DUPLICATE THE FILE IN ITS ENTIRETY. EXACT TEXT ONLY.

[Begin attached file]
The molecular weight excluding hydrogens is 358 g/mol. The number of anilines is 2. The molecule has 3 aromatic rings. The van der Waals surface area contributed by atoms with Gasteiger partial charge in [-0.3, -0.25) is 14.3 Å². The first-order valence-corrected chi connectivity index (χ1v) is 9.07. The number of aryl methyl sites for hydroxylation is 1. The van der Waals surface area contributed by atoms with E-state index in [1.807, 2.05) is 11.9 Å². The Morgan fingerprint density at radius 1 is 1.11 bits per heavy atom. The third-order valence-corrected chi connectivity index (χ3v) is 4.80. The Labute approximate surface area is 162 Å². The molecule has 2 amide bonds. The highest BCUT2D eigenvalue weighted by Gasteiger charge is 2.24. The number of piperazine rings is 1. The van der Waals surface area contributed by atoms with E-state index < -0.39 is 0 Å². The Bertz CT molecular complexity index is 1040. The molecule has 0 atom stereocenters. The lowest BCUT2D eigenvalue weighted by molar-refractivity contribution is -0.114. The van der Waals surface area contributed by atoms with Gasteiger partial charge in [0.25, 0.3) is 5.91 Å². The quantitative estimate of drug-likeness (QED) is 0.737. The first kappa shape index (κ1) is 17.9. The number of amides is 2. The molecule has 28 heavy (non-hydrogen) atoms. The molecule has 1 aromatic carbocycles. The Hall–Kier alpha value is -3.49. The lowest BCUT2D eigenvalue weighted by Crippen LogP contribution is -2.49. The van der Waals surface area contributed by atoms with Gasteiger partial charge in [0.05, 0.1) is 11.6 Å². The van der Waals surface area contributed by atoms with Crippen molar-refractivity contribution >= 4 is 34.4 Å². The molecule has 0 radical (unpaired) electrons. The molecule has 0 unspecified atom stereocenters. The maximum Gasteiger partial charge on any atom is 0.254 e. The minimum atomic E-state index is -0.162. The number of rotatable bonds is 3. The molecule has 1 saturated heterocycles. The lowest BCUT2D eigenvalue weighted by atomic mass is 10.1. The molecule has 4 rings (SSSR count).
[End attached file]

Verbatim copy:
The molecular weight excluding hydrogens is 358 g/mol. The number of anilines is 2. The molecule has 3 aromatic rings. The van der Waals surface area contributed by atoms with Gasteiger partial charge in [-0.3, -0.25) is 14.3 Å². The first-order valence-corrected chi connectivity index (χ1v) is 9.07. The number of aryl methyl sites for hydroxylation is 1. The van der Waals surface area contributed by atoms with E-state index in [1.807, 2.05) is 11.9 Å². The Morgan fingerprint density at radius 1 is 1.11 bits per heavy atom. The third-order valence-corrected chi connectivity index (χ3v) is 4.80. The Labute approximate surface area is 162 Å². The molecule has 2 amide bonds. The highest BCUT2D eigenvalue weighted by Gasteiger charge is 2.24. The number of piperazine rings is 1. The van der Waals surface area contributed by atoms with E-state index < -0.39 is 0 Å². The Bertz CT molecular complexity index is 1040. The molecule has 0 atom stereocenters. The lowest BCUT2D eigenvalue weighted by molar-refractivity contribution is -0.114. The van der Waals surface area contributed by atoms with Gasteiger partial charge in [0.25, 0.3) is 5.91 Å². The quantitative estimate of drug-likeness (QED) is 0.737. The first kappa shape index (κ1) is 17.9. The number of amides is 2. The molecule has 28 heavy (non-hydrogen) atoms. The molecule has 1 aromatic carbocycles. The Hall–Kier alpha value is -3.49. The lowest BCUT2D eigenvalue weighted by Crippen LogP contribution is -2.49. The van der Waals surface area contributed by atoms with Gasteiger partial charge in [0.05, 0.1) is 11.6 Å². The van der Waals surface area contributed by atoms with Crippen molar-refractivity contribution >= 4 is 34.4 Å². The molecule has 0 radical (unpaired) electrons. The molecule has 0 unspecified atom stereocenters. The maximum Gasteiger partial charge on any atom is 0.254 e. The minimum atomic E-state index is -0.162. The number of rotatable bonds is 3. The molecule has 1 saturated heterocycles. The lowest BCUT2D eigenvalue weighted by atomic mass is 10.1. The molecule has 4 rings (SSSR count).